Take a look at this list of symptoms.
- Frequently engaging in more sex and with more partners than intended.
- Being preoccupied with or persistently craving sex; wanting to cut down and unsuccessfully attempting to limit sexual activity.
- Thinking of sex to the detriment of other activities or continually engaging in excessive sexual practices despite a desire to stop.
- Spending considerable time in activities related to sex, such as cruising for partners or spending hours online visiting pornographic Web sites.
- Neglecting obligations such as work, school or family in pursuit of sex.
- Continually engaging in the sexual behavior despite negative consequences, such as broken relationships or potential health risks.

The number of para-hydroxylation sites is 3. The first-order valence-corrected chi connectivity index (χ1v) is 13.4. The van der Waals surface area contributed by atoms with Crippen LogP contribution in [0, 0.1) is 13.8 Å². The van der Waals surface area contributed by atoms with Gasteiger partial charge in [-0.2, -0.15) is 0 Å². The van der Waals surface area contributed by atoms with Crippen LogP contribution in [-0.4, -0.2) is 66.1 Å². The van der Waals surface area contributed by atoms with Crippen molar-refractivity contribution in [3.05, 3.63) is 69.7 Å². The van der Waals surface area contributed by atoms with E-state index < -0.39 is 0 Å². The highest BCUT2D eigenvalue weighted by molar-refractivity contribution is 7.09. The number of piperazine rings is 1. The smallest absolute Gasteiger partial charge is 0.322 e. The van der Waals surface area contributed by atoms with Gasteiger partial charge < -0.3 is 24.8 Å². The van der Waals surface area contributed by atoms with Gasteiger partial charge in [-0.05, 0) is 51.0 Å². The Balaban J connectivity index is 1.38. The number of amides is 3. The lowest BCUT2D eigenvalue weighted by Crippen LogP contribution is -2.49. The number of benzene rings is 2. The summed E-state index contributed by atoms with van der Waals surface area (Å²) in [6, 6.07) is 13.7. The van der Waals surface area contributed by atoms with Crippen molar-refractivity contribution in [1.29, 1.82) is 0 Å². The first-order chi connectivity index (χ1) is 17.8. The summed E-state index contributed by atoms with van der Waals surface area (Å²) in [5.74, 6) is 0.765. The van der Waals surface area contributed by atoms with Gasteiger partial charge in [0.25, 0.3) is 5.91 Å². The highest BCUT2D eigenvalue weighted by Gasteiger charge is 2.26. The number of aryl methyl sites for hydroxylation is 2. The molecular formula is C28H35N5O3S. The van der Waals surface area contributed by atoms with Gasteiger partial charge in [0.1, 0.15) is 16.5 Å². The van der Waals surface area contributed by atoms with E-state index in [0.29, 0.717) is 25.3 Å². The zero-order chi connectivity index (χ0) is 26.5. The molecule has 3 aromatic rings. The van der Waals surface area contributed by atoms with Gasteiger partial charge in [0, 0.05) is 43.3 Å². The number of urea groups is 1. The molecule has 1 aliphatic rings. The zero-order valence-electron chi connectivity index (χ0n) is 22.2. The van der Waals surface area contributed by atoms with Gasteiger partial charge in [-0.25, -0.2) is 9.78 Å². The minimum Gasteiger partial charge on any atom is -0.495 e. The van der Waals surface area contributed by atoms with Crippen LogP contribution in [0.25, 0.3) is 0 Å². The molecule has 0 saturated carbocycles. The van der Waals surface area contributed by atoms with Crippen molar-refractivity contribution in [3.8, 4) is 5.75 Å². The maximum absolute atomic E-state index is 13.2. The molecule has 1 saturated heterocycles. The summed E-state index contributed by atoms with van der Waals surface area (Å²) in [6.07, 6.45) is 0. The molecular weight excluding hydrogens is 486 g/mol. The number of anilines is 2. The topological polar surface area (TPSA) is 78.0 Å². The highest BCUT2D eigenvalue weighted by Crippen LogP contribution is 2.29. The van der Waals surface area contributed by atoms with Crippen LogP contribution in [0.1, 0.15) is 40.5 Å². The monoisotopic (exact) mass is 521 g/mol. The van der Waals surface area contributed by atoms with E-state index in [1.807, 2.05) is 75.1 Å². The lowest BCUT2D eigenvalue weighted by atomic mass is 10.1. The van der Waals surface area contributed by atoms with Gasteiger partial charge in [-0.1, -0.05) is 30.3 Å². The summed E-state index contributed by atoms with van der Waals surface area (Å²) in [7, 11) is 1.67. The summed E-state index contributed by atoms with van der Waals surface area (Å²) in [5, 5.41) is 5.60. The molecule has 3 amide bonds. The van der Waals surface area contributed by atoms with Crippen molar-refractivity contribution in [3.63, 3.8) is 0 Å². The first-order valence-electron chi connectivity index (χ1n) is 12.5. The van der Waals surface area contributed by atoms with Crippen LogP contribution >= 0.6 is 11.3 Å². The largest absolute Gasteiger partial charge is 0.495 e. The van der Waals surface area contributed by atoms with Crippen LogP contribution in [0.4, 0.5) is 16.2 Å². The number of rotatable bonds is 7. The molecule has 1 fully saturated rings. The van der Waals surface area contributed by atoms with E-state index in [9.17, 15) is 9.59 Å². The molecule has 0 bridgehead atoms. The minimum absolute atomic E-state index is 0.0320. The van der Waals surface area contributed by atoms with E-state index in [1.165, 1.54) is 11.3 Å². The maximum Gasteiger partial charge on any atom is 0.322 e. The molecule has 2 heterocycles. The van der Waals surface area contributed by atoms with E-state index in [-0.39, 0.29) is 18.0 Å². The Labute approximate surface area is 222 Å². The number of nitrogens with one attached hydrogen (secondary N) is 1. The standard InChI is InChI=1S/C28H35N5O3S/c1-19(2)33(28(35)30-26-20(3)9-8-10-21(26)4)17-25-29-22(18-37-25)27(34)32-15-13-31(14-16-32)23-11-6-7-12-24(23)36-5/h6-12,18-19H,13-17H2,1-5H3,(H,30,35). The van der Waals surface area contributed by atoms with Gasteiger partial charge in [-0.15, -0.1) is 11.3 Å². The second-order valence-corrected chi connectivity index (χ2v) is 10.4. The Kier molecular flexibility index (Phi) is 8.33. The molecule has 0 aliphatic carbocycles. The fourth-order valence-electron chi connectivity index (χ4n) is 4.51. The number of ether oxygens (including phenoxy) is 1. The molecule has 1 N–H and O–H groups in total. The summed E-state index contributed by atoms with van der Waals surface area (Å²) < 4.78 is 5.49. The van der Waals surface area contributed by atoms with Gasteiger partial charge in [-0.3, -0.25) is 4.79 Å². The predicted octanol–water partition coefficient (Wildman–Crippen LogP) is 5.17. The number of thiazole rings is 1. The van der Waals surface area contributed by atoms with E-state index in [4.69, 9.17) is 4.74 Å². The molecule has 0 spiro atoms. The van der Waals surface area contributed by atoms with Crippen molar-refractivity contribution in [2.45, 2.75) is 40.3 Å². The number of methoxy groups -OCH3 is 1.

- Escalating scope or frequency of sexual activity to achieve the desired effect, such as more frequent visits to prostitutes or more sex partners.
- Feeling irritable when unable to engage in the desired behavior.
Clinicians suggest that if you identify with three or more of these criteria, you may have a sex addiction problem.
If you’re still wondering if what you or someone you know is experiencing is indeed a sexual addiction, here’s a link where you can take a very short Sexual Addiction Screening Quiz.
So you’ve read the symptoms list, you’ve taken the quiz and you are thinking that you or someone you know may be experiencing this addiction.
What is the first step?
Just like the woman in the movie, admitting that a true sex addiction exists is a big step. But if you really think you or someone you know may have a serious problem, it’s best to be honest and begin to take action before many lives suffer complete ruin.